EY has begun cutting costs to boost profits next year, as it seeks to maximise the valuation of its consulting division ahead of a planned spin-off and public listing of the business.
Hiring, travel for internal events, training and staff Christmas parties have been targeted as part of efforts to curb expenses at the audit and consulting firm ahead of the break-up known as “Project Everest”, people familiar with the matter told the Financial Times.
“There’s a huge clampdown on expenses at the moment to make the numbers for Everest valuation look good,” said one of the people at EY’s UK operations, who said the firm’s bosses had cited “economic conditions” for the cuts.
The 365,000-person firm is aiming to ballot partners on the split as soon as March or April after a series of delays hammering out the details of the break-up. If approved, executives would aim to spin off the consulting and most of the tax business and list the new company on the stock exchange while the audit business would retain the EY name and attempt to rebuild its advisory arm.
EY’s US business also referred to the economic outlook this month as it cancelled staff holiday bonuses. High inflation has increased costs while a darkening economic picture could squeeze clients’ consulting budgets.
The UK business decided against funding large staff Christmas parties this year, according to three people working there.
Team leaders told staff this was about “EY trying to make itself look as profitable as possible [in order to be] ready for the split”, said one of the people. The other two said some senior partners had denied the cancellations of the Christmas parties were linked to the break-up plan and cited the fact that the firm had already held large parties this summer.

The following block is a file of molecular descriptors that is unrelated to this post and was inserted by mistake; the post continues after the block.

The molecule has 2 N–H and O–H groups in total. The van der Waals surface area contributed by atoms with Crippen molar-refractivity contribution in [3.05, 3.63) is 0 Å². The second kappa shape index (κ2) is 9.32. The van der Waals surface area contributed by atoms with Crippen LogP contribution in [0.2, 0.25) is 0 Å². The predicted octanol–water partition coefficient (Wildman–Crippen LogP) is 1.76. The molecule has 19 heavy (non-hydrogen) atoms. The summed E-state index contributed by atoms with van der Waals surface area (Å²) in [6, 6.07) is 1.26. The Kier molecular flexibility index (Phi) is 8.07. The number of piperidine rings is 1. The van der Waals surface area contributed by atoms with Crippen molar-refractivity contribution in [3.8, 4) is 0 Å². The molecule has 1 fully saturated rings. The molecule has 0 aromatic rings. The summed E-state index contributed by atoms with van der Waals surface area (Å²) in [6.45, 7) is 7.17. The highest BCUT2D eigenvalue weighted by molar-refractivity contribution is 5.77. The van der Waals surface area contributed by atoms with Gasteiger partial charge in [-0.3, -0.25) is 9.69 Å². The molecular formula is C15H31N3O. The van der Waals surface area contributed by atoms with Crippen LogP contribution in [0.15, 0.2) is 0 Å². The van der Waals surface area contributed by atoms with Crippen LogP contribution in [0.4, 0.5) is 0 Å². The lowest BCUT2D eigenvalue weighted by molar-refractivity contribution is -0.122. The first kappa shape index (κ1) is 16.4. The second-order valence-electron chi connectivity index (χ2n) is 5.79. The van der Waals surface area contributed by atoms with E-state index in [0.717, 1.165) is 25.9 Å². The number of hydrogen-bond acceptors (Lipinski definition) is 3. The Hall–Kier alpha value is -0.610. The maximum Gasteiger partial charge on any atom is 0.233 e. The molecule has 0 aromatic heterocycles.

EY’s global executives are also trying to balance “tension” between investing in the business and the short-term incentives pushing national member firms to cut costs in order to lift their valuations, said people with knowledge of the matter.
EY is structured as a network of partnerships in 150 countries, which retain most of their profits locally and pay a fee to the global operation for use of the brand and shared technology.
Local firms want to maximise their profits in the financial year ending June 2023, which will affect the valuation of the consulting business and how much of the proceeds are allocated to each country. But failure to invest could hamper the business in the longer term.
The Big Four firm is also exploring whether to force partners to reinvest their cash windfalls from the spin-off as it seeks to counter concerns that the separation risks weakening the audit business, said people familiar with the matter.
The flotation of the consulting business would raise about $30bn in debt and equity.
Consulting partners would be given shares in the new company while much of the cash raised would be used to hand audit partners payments of two to four times their annual earnings to compensate them for losing their stakes in the advisory business.
National member firms will have wide latitude to decide how much, if any, of the cash must be reinvested in the audit firm, said one of the people familiar with the matter. The firm already planned to use some of the funds to pay off debt.
Capital reinvestment was “a lever that we can pull” to address an impression in some quarters, including some regulators in Washington, that the spin-off would enrich partners but would not prioritise investment in the audit firm, the person added.
Executives have faced concerns from some current and former partners about the financial strength and resources of the audit business, which will retain part of the tax practice.
Others have questioned whether multimillion-pound cash windfalls would prompt some audit partners to accelerate their retirement.
EY bosses in the UK have told staff in recent weeks that they were “still working on an answer” to the risk of an exodus, said one of the people at the firm.
However, the payouts would not be big enough to allow younger partners to retire, said another person at the firm. Decisions about the windfalls have not been finalised.
EY declined to comment. It has insisted the break-up would not threaten audit quality and would allow both businesses to grow more quickly by liberating them from conflict of interest rules that restrict consultants from working with audit clients.
Global boss Carmine Di Sibio told staff this month that the split was modelled in “different times” and that markets had changed significantly since the plan became public in May but that the break-up was still the best strategy.